• Preferences can confuse many users.

I find that if you’re hard-core disciplined about having good defaults that Just Work instead of lazily adding preferences, that naturally leads the overall UI in the right direction. Issues come up via bugzilla or mailing lists or user testing, and you fix them in some way other than adding a preference, and this means you have to think about the right UI and the right way to fix problems. Basically, using preferences as a band-aid is the root of much UI evil.

For more written by Pennington, see these essays from 2002 and 2004.

Perhaps tellingly, I also wrote then “WordPress is known for its simplicity and usability, but I can still think of a half-dozen options I wouldn’t hesitate to remove under the right circumstances.” In WordPress 3.5, the circumstances were right. Promise kept!

Addendum: In that long Hacker News thread (300 comments and climbing) Gregory also commented:

Try an extension? Power users aren’t the target market for this decision, and that’s why add-ons exist.

This is also a great time to review the sections Designing for the Majority and The Vocal Minority on the WordPress philosophy page.

America runs on Dunkin, but new DC location snubs those in wheelchairs

Want to go here? You can, as long as you're able to walk.

Want to go here? You can, as long as you’re able to walk.

D.C. patrons of a new Dunkin’ Donuts on K Street can enter a raffle tomorrow to win 52 free cups of coffee.

Well, it might be a little difficult if you’re in a wheelchair.

A few weeks ago, my wife Keri Kae was stunned to see a wheelchair user just holding the door open, unable make it down the stairs and looking hopeless. Someone just as aghast bought him a cup of coffee. She later confirmed with an employee that there was no wheelchair access, not through the main entrance or otherwise. Just thinking about it aggravates me — but I can’t even begin to imagine what this guy felt, and what many after him will feel.

I’d be astounded if this wasn’t a violation of the Americans with Disabilities Act. We’re talking brand new construction here; this place just opened. Take a look at photos of the construction for yourself. And there’s room for a ramp — after all, it’s their largest location in D.C.

Maybe it’s legal and some have just learned accept that some places won’t be accessible for them. But Dunkin’ Donuts is a multinational corporation with billions in annual revenue and a very strong brand. Whatever the franchisee relationship is here, this is just appalling. There’s not even a sign on the door. This certainly brings some sad irony to their America Runs on Dunkin’ slogan.

How do we fix this? To start, any blogs that wrote about their grand opening coffee raffle have a new inquiry to make. (Update: DCist has already made theirs.) They’re also on Twitter: @dunkindonuts and @dcdunkin. They’re using the hashtag #KSTDunkin. I’m trying to get in touch with the D.C. Office of Disability Rights and DCRA as well.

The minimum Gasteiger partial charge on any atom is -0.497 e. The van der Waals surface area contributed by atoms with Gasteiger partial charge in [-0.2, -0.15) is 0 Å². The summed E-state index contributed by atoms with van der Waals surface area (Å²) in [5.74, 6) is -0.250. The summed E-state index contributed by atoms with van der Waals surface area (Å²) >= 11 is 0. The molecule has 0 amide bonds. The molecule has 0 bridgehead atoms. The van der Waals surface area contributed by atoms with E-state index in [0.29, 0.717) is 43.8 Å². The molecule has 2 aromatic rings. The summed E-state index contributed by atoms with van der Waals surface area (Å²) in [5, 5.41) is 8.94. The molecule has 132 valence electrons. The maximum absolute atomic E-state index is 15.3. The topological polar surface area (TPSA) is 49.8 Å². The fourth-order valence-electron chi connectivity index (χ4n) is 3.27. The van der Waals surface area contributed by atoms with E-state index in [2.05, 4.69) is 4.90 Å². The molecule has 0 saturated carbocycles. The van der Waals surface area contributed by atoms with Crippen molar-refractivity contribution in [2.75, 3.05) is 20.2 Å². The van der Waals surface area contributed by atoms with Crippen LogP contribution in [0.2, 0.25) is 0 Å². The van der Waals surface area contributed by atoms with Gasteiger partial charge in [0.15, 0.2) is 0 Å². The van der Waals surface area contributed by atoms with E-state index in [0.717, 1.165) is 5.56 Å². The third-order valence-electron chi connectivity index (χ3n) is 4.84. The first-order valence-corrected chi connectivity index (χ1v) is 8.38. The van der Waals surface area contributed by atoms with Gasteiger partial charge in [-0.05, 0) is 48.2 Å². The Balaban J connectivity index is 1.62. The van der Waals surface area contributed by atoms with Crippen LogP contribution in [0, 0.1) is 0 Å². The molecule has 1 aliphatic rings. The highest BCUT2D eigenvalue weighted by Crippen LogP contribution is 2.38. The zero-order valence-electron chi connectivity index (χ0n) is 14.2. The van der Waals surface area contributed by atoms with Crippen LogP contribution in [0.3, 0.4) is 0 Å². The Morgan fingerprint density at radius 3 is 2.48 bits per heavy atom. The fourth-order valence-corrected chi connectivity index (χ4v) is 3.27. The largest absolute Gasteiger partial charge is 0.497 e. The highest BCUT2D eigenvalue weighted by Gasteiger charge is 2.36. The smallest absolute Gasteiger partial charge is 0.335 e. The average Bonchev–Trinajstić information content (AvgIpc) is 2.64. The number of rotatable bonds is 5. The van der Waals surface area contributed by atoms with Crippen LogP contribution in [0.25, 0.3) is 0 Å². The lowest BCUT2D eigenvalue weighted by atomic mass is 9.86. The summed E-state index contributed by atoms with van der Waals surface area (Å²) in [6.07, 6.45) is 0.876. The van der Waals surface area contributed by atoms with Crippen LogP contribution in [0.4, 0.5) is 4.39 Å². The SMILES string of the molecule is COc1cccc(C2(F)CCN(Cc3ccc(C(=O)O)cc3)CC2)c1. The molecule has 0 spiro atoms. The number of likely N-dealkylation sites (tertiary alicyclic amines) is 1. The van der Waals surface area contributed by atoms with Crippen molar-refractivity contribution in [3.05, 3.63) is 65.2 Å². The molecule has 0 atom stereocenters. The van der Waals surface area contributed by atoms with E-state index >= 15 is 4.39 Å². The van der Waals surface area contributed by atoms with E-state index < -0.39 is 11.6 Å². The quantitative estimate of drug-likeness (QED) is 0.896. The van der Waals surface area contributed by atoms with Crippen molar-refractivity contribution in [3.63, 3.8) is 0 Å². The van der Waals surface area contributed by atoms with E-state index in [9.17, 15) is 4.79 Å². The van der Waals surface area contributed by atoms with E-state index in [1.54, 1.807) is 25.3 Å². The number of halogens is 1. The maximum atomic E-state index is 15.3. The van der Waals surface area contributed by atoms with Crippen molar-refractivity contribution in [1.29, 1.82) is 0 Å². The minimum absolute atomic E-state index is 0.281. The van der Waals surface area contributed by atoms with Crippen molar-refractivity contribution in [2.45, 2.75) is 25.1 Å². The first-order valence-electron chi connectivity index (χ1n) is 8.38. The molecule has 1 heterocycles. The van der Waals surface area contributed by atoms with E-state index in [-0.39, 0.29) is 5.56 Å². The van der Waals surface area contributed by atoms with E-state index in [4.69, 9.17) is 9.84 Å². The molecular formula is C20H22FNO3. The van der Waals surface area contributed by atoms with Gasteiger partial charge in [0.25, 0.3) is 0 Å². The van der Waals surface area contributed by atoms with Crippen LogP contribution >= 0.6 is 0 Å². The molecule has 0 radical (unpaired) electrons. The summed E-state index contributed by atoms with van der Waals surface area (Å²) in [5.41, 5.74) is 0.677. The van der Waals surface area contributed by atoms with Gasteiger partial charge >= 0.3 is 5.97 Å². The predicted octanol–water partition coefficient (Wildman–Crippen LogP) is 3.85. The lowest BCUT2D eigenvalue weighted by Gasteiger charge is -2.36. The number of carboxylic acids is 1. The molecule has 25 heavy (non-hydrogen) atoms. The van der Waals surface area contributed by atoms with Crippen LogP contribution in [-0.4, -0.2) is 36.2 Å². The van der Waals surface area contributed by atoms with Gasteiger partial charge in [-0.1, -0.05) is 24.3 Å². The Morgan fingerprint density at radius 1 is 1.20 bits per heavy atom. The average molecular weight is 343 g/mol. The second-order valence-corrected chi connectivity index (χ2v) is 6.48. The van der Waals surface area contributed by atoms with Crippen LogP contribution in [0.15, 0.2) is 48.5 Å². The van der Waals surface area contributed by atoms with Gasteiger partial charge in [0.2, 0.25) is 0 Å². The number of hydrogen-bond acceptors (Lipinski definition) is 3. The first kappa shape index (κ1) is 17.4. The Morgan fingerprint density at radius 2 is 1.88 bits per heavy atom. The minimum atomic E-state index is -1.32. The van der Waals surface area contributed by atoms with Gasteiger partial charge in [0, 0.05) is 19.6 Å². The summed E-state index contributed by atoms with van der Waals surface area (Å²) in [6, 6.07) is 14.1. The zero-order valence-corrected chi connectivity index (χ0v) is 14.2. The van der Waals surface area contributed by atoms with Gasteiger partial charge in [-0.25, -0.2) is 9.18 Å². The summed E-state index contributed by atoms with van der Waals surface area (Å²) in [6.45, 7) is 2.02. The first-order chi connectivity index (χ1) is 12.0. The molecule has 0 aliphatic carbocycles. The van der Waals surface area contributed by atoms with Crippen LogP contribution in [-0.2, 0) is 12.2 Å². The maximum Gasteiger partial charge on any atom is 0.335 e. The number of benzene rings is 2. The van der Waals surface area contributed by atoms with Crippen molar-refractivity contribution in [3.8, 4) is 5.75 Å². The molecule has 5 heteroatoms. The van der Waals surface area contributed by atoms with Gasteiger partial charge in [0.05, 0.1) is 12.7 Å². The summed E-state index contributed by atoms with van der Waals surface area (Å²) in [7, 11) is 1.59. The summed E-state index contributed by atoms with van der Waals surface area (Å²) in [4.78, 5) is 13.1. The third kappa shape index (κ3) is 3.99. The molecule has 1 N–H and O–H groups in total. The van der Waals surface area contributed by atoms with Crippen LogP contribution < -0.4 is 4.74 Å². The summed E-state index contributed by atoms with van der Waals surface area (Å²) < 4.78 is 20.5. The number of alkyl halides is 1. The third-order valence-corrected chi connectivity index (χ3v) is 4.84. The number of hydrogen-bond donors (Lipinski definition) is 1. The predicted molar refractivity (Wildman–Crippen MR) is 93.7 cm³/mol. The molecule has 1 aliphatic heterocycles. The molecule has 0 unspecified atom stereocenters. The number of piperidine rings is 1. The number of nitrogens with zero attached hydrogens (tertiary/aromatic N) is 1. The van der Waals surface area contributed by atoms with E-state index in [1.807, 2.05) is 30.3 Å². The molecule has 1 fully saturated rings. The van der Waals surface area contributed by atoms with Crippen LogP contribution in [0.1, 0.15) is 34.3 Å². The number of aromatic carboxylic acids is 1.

I just hope no disabled veterans go there to buy a Stars & Stripes donut — now available for a limited time.

Keynoting php[tek] in Chicago, May 14-17

I’m excited to announce I’m giving a keynote address at php[tek] 2013. It’s a fantastic PHP conference put on by the folks behind php|architect. “The premier professional PHP conference with a community flair,” #tek13 has a rockstar speaker line-up, four tracks of content, and a day of training. I’m thrilled to be attending the conference — I also attended #tek11 — let alone speaking.

Last night I tested a few ideas at the DC PHP meetup and got some great feedback from the attendees. Some early reviews:

I’m continuing to conduct a lot of research for this talk. There’s a lot WordPress has learned over the years, so I’ve been searching through the codebase and old commit messages, as well as compiling a ton of data and statistics. If you have anything you think might help, please contact me. Here’s the full talk description:

WordPress is Everywhere: Extreme Portability as a Double-Edged Sword

WordPress has tens of millions of users worldwide and powers over a fifth of new sites. But such a large and diverse user base presents unique challenges, and as it approaches its tenth birthday, the WordPress codebase is showing its age. So why is it so ubiquitous?

The answer lies not in its UI, UX, ecosystem, or community, though those are certainly among its strengths. The answer lies instead in a core philosophy that holds the user above all else.

This user-centric design starts not with the interface, but rather with the code itself. Developers should approach software development with an unwavering promise they will deal with the nonsense instead of passing it off to the user.

Some WordPress positions might seem draconian and inflexible. Backwards compatibility is almost never broken. The technical requirements appeal to lowest common denominators. But because the project maintainers deal with all the pain — technical debt, difficulties with PHP, working on as many server configurations (and misconfigurations) as possible — its users don’t have to. Thanks to the WordPress project’s portability efforts, you can pick a web host or a PHP configuration at random and WordPress will run on it. Because of this, adoption has soared.

The way WordPress operates is not for everyone. But whether your projects are used by 10 users, or 10 million, it may help you to see your code in an entirely new light.

Tickets are still available. Hope to see you there!